Zero percent of us would choose to go through another year like 2020 (2021 isn’t exactly spectacular yet, either). But for the agrifoodtech sector, we pen 2020 as the year investors got serious.
We could thank the Covid-19 pandemic… but then, why would we thank the pandemic?
Deals made and dollars disbursed in 2020 were the highest on record, surpassing 2019 levels, according to AgFunder’s 2021 AgriFoodTech Investment Report [disclosure: AgFunder is AFN‘s parent company]. As more data trickle in, total dollars committed to agrifoodtech ventures in 2020 is expected to hit $30.5 billion. That represents a 34.5% increase over 2019 investments.
The sector’s stellar performance is attributable to an increasing number of really big rounds, signifying a maturing sector with a few clear outliers.
Michigan-based cold storage and warehousing venture Lineage Logistics’ $1.6 billion funding round accounted for 5% of the projected investment total. Plant-based meat company Impossible Foods raised two rounds totaling $700 million, leading a long and increasingly tech-diverse roster of investor-backed alternative protein companies. China-based Furong Xingsheng’s $700 million round topped the list of e-grocery deals; that list was dominated by Furong Xingsheng’s domestic peers.
There were also a lot of really small rounds, which speaks to investor confidence in placing their bets on the agrifoodtech sector at large, and on the next generation of early-stage innovations and technologies. Early-stage investments grew 10% year-over-year in 2020; the number of deals grew 15%.
A trend we noticed mid-year held through the end of 2020: that for the first time in years, upstream ventures—the technologies closest to the farm—outpaced their downstream peers in both number of deals and dollars invested. Upstream technologies secured $15.8 billion across 1,950 deals to downstream technologies’ $14.3 billion across 1,142 deals.
Usually downstream ventures score bigger rounds, but last year, upstream ventures also won on median deal size.
And, investors placed bets on a lot of new upstream technologies. Early-stage upstream ventures closed 30% more deals and nearly 50% more capital year-over-year; early-stage downstream activity actually decreased—by nearly 10% in deal count and 25% in dollars invested.
We are neutral observers, to be sure. But what is nevertheless exciting about the performance of the upstream side of agrifoodtech is that it signifies investors’ growing confidence with the food and agriculture industry’s tech transition. The technologies closest to the farm tend to be more capital intensive and difficult to test; they also take longer to get to market and secure uptake than their software-heavy downstream peers.
Even just a few years ago, new agri-inputs, farm robotics, novel farming systems, and innovative foods were deemed too “risky” for all but the most specialized investors. Today, there is a flood of generalist investors backing such technologies.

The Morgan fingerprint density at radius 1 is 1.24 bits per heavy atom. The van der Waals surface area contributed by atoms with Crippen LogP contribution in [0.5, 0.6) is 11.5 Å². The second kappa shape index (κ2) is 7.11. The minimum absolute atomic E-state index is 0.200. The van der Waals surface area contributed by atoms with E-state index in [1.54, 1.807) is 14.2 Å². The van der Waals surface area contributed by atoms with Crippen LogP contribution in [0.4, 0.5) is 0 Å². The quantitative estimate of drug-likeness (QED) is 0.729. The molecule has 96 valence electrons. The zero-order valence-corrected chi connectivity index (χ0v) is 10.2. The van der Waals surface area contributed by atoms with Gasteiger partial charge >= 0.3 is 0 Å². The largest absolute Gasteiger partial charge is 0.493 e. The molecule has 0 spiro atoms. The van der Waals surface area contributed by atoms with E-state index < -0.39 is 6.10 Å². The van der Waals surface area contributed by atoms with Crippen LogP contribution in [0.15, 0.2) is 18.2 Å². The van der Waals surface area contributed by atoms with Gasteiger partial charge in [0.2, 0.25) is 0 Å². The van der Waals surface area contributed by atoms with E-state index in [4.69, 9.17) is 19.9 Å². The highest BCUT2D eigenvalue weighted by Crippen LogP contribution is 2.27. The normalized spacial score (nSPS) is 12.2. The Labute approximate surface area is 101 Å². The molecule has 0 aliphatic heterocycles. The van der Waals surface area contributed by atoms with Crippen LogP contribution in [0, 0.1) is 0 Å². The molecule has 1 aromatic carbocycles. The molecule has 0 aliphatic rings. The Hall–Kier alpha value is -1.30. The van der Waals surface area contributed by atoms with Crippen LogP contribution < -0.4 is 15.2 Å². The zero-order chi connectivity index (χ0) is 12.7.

Take San Francisco-based cellular meat company Memphis Meats. Its earliest investor, in 2015, was SOSV—a venture capital-backed startup accelerator for high-impact hardware and life sciences ventures. Back then, cost projections for lab-grown meat products like the ones Memphis is developing were in the hundreds if not thousands of dollars per unit.
Today, as unit costs inch towards the single digits, investors like Temasek and SoftBank are getting on board: both investment firms backed Memphis Meats’ $161 million Series B round last year.
Midstream and downstream, the companies that raised were undoubtedly buoyed by investors’ and consumers’ reactions to the pandemic and its early shocks to the global food supply chain.
Backing for Lineage Logistics, the top midstream deal—and 2020 deal overall—was a $1.6 billion testament to the need for a robust and reliable system for moving food safely regardless of global circumstances (the company automates some of its functions, curbing its dependence on human labor.)
eGrocery companies collectively secured billions of dollars from investors to ensure food made it the last mile to consumers. The biggest winners in the category were China’s e-grocery companies, like Furong Xingsheng but also Yipin Fresh, which raised $360 million, MissFresh ($306 million), Dingdong Maicai ($300 million), Tongcheng Life ($200 million) and Nice Tuan ($196 million). Collectively, China’s e-grocery companies raked in $2.9 billion in 2020, or 57% of the category total last year.
A less intuitive but positive trend: the rebound of retail and restaurant technologies. The tech category took a hit in the first half of the year amid widespread lockdowns that shuttered shops and restaurants and sent restaurant patrons to delivery apps. By the end of the year, it ranked third for investment dollars committed at $2.4 billion and second for number of deals, albeit fewer deals than in 2019.
Ticket sizes for retail and restaurant technology companies tended to be in the millions, with a few eight-figure deals. UK-based Karma Kitchen, which operates community and ghost kitchens, was an exception, raising $316 million in July. So was China’s Bianlifeng, which scored $100 million for social distancing-friendly “cashierless” convenience stores and vending machines.
But the sector’s quick rebound is something about which we can all feel good (or take a breath, if you’re more of a cautious optimist in these trying times): it means these companies are successfully pivoting, and successfully helping traditional restaurants and retailers pivot. It speaks to the agility and creativity of the agrifoodtech space, and that these characteristics (and the entrepreneurs who espouse them) are helping us all move forward.